Sheriff's Program Teaches Prisoners To Get Out Of Jail

May 1, 2011

Los Angeles County Sheriff Lee Baca has a big job. He's responsible for the country's largest local jail jurisdiction, which held over 160,000 inmates last year alone.

But Baca isn't interested in locking up criminals and throwing away the key; he wants to give them an education.

His Education-Based Incarceration initiative focuses on promoting intellectual growth in prisoners, he tells Guy Raz, host of weekends on All Things Considered. Baca wants inmates to use jail time to study for success once their sentence is up.

Menial jobs aren't the best way for an inmate to spend their time in prison, Baca says, because "that's not what gets you a job outside the jail." What does is reliability, he says, and proving "you're smart enough to be trained in a new job."

The program launched this year and has about 2,000 inmates participating in the beta phase. Once incarcerated, individuals are given academic evaluations. Correctional personnel then create a personalized curriculum, which ranges from basic reading and writing skills to core subjects like science and history. It's a mixture of classes and reading materials, plus newer learning tools like MP3 players with pre-loaded lectures.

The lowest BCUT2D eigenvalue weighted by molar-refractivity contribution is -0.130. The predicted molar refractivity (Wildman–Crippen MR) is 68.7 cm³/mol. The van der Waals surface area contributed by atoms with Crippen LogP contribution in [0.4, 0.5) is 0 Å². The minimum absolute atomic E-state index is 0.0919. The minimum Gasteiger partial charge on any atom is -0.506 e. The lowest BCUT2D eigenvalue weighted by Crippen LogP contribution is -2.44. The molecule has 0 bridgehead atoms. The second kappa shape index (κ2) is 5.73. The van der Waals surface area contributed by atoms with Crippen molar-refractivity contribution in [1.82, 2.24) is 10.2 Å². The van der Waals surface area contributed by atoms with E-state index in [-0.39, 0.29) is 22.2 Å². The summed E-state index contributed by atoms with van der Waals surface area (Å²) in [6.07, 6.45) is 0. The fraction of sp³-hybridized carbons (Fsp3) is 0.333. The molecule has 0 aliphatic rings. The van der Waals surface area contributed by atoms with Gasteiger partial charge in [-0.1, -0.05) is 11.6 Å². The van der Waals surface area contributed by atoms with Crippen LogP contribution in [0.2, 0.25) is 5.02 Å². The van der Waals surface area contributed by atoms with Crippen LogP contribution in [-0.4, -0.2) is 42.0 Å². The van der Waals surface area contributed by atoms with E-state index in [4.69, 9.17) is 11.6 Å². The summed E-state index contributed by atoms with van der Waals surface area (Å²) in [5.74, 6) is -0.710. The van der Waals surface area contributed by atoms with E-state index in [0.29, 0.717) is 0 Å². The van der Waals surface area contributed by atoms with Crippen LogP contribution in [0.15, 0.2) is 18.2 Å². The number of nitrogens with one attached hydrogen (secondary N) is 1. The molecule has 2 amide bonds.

Baca wants his prisoners to accomplish more than academic achievement. He wants the program to equip inmates for a better life outside prison walls. Courses in life skills like leadership and decision making give time in prison a constructive purpose.

"They are learning a different way of how to assess their time as they are serving time in jail," he says.

The ultimate goal of Baca's program is to prepare prisoners for a crime-free life, so they don't land back behind bars. California has the highest recidivism rate in the country, 67.5 percent in 2010. Baca sees his program as a way to hopefully reduce that number in the long run.

Right now, only LA County uses Education-Based Incarceration, but Baca knows for the program to truly be a success, the state jails will have to follow suit.

"My belief is that you can incarcerate a body, but you should never incarcerate a brain," Baca says. "The brain must develop regardless of what the environment is." Copyright 2011 National Public Radio. To see more, visit